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Wednesday, April 15, 2015

Review: AC/DC: The Savage Tale of the First Standards War


AC/DC: The Savage Tale of the First Standards War
AC/DC: The Savage Tale of the First Standards War by Tom McNichol

My rating: 4 of 5 stars



Wars are always interesting, and as most wars this one was very dirty and not without casualties.
I liked a lot this book, because it explains very well the technical differences, advantages and problems in both electrical systems, and it also gives a nice introduction to the people involved in the war.
What I didn't like very much is that the book is very much Edison centered, leaving Westinhouse and specially Tesla relegated to a second plane.




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Friday, April 10, 2015

Review: Safari


Safari
Safari by Parnell Hall

My rating: 3 of 5 stars



This book is about a safari in Africa where people die and none of them by wild animals atacks, fourtunately one of the passangers is private investigator Stanley Hartings, who is there to solve the mystery.
I liked very much the details, and I could really imagine what it would be like to be on a safari on africa, where people from the city like myself are the least prepared and the most defenseless, to all the dangers of Africa.
The mysteries and motives, where a little weak for my taste, but the story is well narrated and not at all boring.



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Tuesday, March 10, 2015

Review: Every Move Must Have a Purpose: Strategies from Chess for Business and Life


Every Move Must Have a Purpose: Strategies from Chess for Business and Life
Every Move Must Have a Purpose: Strategies from Chess for Business and Life by Bruce Pandolfini

My rating: 3 of 5 stars



I liked this book, mainly because of the chess anecdotes, but I think the book is too short and the strategies too general for them to be useful in business or life. I have yet to try these "strategies" at chess.



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Tuesday, February 24, 2015

Review: An Appetite for Wonder: The Making of a Scientist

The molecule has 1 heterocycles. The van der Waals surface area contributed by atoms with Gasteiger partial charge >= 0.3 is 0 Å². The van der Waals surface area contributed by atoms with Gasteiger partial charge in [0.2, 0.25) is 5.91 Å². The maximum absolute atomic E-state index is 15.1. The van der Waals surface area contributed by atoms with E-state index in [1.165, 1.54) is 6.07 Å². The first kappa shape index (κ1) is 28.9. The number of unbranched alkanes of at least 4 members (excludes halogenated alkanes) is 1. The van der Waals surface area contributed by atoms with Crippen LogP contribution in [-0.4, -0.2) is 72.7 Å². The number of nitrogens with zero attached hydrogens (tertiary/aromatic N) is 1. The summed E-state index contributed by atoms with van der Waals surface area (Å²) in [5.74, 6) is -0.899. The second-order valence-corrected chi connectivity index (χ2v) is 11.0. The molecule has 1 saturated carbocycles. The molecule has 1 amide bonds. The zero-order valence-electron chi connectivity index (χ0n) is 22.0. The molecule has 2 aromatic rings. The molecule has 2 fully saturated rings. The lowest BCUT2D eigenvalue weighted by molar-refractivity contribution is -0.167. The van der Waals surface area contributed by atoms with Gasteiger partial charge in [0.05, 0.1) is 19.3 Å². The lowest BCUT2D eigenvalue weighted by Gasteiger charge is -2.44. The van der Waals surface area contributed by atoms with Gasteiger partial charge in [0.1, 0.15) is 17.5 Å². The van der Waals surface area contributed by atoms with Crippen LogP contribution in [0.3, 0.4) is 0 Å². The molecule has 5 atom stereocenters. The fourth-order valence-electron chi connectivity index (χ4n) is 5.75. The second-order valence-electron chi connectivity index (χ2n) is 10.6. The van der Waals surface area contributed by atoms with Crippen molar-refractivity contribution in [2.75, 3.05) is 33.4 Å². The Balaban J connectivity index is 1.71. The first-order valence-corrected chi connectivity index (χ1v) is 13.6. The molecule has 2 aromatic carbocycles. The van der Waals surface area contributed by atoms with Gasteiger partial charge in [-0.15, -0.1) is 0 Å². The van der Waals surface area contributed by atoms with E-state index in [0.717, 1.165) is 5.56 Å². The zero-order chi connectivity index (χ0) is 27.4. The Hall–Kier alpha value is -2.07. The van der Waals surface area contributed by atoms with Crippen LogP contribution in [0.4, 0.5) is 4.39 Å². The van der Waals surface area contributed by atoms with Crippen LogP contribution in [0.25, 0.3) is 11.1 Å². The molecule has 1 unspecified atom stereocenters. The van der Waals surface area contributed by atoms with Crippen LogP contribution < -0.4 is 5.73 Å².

An Appetite for Wonder: The Making of a Scientist
An Appetite for Wonder: The Making of a Scientist by Richard Dawkins

My rating: 4 of 5 stars



I was expecting a really interesting story of his life, and I wasn't dissapointed, it was fun to learn about his childhood and his family even with detailed anecdotes of some of his forefathers. This I envy a bit, since my knowledge of ascendants is limited to 3 or 4 generations, which I guess it is normal, like Douglas Adams, used to say: "Humans are not proud of their ancestors, and rarely invite them round to dinner".

The part about his academic life is entertaining also, specially the programming releated bits, and the descriptions of the experiments on animal behavior.

I will definetely read the second part of this biography.



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Monday, February 16, 2015

Review: What I Talk About When I Talk About Running


What I Talk About When I Talk About Running
What I Talk About When I Talk About Running by Haruki Murakami

My rating: 2 of 5 stars



So, I actually have never read Murakami, and I found this book looking for audiobooks about running, not searching specifically for a runner novelist. I emphasize this, because it's not the book's fault that I didn't loved it, I simply expected something different.
It was not etirely unpleasent, but it just wasn't the kind of book I was hoping for, I hoped it would have tips, advice or inspiration for running, but it was a lot more of a biography with running anecdotes, than a running centered book. I guess it may have different if I had already read some of his novels, so maybe I will.



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